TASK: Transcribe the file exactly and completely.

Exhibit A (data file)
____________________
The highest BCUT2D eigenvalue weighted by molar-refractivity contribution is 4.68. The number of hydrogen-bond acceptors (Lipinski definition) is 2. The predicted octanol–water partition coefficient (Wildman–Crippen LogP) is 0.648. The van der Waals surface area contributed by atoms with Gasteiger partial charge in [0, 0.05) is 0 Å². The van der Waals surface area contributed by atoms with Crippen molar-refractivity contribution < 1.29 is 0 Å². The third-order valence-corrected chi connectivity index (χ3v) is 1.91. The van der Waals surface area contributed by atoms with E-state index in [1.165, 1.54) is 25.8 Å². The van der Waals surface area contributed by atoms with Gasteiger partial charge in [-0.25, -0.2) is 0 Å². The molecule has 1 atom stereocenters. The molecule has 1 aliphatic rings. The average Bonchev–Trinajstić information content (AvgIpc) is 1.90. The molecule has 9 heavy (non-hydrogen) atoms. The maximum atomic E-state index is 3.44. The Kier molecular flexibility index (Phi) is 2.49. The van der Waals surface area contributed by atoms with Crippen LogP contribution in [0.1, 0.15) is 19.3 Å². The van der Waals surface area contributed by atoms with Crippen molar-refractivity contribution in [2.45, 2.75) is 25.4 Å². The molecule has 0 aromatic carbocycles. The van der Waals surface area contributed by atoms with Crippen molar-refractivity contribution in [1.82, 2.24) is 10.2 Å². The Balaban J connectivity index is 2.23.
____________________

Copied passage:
The highest BCUT2D eigenvalue weighted by molar-refractivity contribution is 4.68. The number of hydrogen-bond acceptors (Lipinski definition) is 2. The predicted octanol–water partition coefficient (Wildman–Crippen LogP) is 0.648. The van der Waals surface area contributed by atoms with Gasteiger partial charge in [0, 0.05) is 0 Å². The van der Waals surface area contributed by atoms with Crippen molar-refractivity contribution < 1.29 is 0 Å². The third-order valence-corrected chi connectivity index (χ3v) is 1.91. The van der Waals surface area contributed by atoms with E-state index in [1.165, 1.54) is 25.8 Å². The van der Waals surface area contributed by atoms with Gasteiger partial charge in [-0.25, -0.2) is 0 Å². The molecule has 1 atom stereocenters. The molecule has 1 aliphatic rings. The average Bonchev–Trinajstić information content (AvgIpc) is 1.90. The molecule has 9 heavy (non-hydrogen) atoms. The maximum atomic E-state index is 3.44. The Kier molecular flexibility index (Phi) is 2.49. The van der Waals surface area contributed by atoms with Crippen LogP contribution in [0.1, 0.15) is 19.3 Å². The van der Waals surface area contributed by atoms with Crippen molar-refractivity contribution in [2.45, 2.75) is 25.4 Å². The molecule has 0 aromatic carbocycles. The van der Waals surface area contributed by atoms with Crippen molar-refractivity contribution in [1.82, 2.24) is 10.2 Å². The Balaban J connectivity index is 2.23.